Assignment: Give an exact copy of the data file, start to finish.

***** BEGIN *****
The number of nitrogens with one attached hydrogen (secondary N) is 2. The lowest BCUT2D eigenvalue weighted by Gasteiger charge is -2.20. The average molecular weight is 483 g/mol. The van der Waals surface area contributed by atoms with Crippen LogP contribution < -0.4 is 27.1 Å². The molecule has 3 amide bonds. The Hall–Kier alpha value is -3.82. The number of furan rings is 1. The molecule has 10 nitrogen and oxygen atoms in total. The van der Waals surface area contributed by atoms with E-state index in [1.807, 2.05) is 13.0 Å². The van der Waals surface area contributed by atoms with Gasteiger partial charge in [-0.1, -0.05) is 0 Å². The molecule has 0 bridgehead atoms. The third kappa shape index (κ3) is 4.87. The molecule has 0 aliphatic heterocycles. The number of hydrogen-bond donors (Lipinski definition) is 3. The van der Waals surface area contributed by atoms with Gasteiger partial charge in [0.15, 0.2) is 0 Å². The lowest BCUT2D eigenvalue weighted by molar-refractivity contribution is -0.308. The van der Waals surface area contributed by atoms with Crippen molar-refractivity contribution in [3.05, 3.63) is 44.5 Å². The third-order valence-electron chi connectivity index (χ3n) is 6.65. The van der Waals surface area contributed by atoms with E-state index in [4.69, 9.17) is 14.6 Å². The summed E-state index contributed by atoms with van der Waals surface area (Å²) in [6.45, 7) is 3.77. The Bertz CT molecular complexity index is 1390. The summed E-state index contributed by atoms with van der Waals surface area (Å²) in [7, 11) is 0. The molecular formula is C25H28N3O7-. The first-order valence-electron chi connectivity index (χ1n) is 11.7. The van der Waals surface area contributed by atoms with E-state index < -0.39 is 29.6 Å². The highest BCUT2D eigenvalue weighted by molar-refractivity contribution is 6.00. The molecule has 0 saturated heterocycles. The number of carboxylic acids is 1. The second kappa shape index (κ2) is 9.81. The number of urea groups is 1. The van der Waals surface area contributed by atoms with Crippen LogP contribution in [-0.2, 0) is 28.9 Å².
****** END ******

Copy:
The number of nitrogens with one attached hydrogen (secondary N) is 2. The lowest BCUT2D eigenvalue weighted by Gasteiger charge is -2.20. The average molecular weight is 483 g/mol. The van der Waals surface area contributed by atoms with Crippen LogP contribution < -0.4 is 27.1 Å². The molecule has 3 amide bonds. The Hall–Kier alpha value is -3.82. The number of furan rings is 1. The molecule has 10 nitrogen and oxygen atoms in total. The van der Waals surface area contributed by atoms with E-state index in [1.807, 2.05) is 13.0 Å². The van der Waals surface area contributed by atoms with Gasteiger partial charge in [-0.1, -0.05) is 0 Å². The molecule has 0 bridgehead atoms. The third kappa shape index (κ3) is 4.87. The molecule has 0 aliphatic heterocycles. The number of hydrogen-bond donors (Lipinski definition) is 3. The van der Waals surface area contributed by atoms with Gasteiger partial charge in [0.15, 0.2) is 0 Å². The lowest BCUT2D eigenvalue weighted by molar-refractivity contribution is -0.308. The van der Waals surface area contributed by atoms with Crippen molar-refractivity contribution in [3.05, 3.63) is 44.5 Å². The third-order valence-electron chi connectivity index (χ3n) is 6.65. The van der Waals surface area contributed by atoms with E-state index in [4.69, 9.17) is 14.6 Å². The summed E-state index contributed by atoms with van der Waals surface area (Å²) in [6.45, 7) is 3.77. The Bertz CT molecular complexity index is 1390. The summed E-state index contributed by atoms with van der Waals surface area (Å²) in [7, 11) is 0. The molecular formula is C25H28N3O7-. The first-order valence-electron chi connectivity index (χ1n) is 11.7. The van der Waals surface area contributed by atoms with E-state index < -0.39 is 29.6 Å². The highest BCUT2D eigenvalue weighted by molar-refractivity contribution is 6.00. The molecule has 0 saturated heterocycles. The number of carboxylic acids is 1. The second kappa shape index (κ2) is 9.81. The number of urea groups is 1. The van der Waals surface area contributed by atoms with Crippen LogP contribution in [-0.2, 0) is 28.9 Å².